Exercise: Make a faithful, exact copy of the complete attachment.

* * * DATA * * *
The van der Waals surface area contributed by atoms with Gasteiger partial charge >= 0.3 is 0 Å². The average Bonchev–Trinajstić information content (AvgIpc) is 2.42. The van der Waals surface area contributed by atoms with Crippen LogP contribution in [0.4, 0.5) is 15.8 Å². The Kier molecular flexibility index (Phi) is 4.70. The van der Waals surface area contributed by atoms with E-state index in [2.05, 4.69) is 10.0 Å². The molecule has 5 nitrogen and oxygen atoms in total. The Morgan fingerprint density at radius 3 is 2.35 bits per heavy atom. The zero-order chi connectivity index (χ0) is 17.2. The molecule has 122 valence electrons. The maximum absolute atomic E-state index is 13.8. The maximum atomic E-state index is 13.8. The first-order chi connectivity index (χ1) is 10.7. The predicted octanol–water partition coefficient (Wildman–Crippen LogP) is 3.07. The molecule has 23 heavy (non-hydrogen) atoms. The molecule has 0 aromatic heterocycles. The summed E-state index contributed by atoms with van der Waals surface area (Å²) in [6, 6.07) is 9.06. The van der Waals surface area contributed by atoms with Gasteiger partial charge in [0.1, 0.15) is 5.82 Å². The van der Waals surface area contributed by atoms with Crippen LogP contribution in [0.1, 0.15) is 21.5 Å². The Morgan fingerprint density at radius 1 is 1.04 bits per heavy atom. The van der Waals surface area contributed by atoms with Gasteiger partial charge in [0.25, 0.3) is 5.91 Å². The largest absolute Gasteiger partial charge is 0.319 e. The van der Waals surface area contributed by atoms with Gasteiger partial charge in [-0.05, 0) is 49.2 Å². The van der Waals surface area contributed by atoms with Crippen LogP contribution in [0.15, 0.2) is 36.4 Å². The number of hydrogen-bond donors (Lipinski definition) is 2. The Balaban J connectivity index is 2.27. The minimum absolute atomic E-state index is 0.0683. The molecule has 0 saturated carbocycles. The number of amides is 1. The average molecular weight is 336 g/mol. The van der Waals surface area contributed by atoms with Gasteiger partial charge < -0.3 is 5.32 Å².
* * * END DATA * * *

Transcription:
The van der Waals surface area contributed by atoms with Gasteiger partial charge >= 0.3 is 0 Å². The average Bonchev–Trinajstić information content (AvgIpc) is 2.42. The van der Waals surface area contributed by atoms with Crippen LogP contribution in [0.4, 0.5) is 15.8 Å². The Kier molecular flexibility index (Phi) is 4.70. The van der Waals surface area contributed by atoms with E-state index in [2.05, 4.69) is 10.0 Å². The molecule has 5 nitrogen and oxygen atoms in total. The Morgan fingerprint density at radius 3 is 2.35 bits per heavy atom. The zero-order chi connectivity index (χ0) is 17.2. The molecule has 122 valence electrons. The maximum absolute atomic E-state index is 13.8. The maximum atomic E-state index is 13.8. The first-order chi connectivity index (χ1) is 10.7. The predicted octanol–water partition coefficient (Wildman–Crippen LogP) is 3.07. The molecule has 23 heavy (non-hydrogen) atoms. The molecule has 0 aromatic heterocycles. The summed E-state index contributed by atoms with van der Waals surface area (Å²) in [6, 6.07) is 9.06. The van der Waals surface area contributed by atoms with Gasteiger partial charge in [0.1, 0.15) is 5.82 Å². The van der Waals surface area contributed by atoms with Crippen LogP contribution in [0.1, 0.15) is 21.5 Å². The Morgan fingerprint density at radius 1 is 1.04 bits per heavy atom. The van der Waals surface area contributed by atoms with Gasteiger partial charge in [0.25, 0.3) is 5.91 Å². The largest absolute Gasteiger partial charge is 0.319 e. The van der Waals surface area contributed by atoms with Gasteiger partial charge in [-0.05, 0) is 49.2 Å². The van der Waals surface area contributed by atoms with Crippen LogP contribution in [0.15, 0.2) is 36.4 Å². The number of hydrogen-bond donors (Lipinski definition) is 2. The Balaban J connectivity index is 2.27. The minimum absolute atomic E-state index is 0.0683. The molecule has 0 saturated carbocycles. The number of amides is 1. The average molecular weight is 336 g/mol. The van der Waals surface area contributed by atoms with Gasteiger partial charge < -0.3 is 5.32 Å².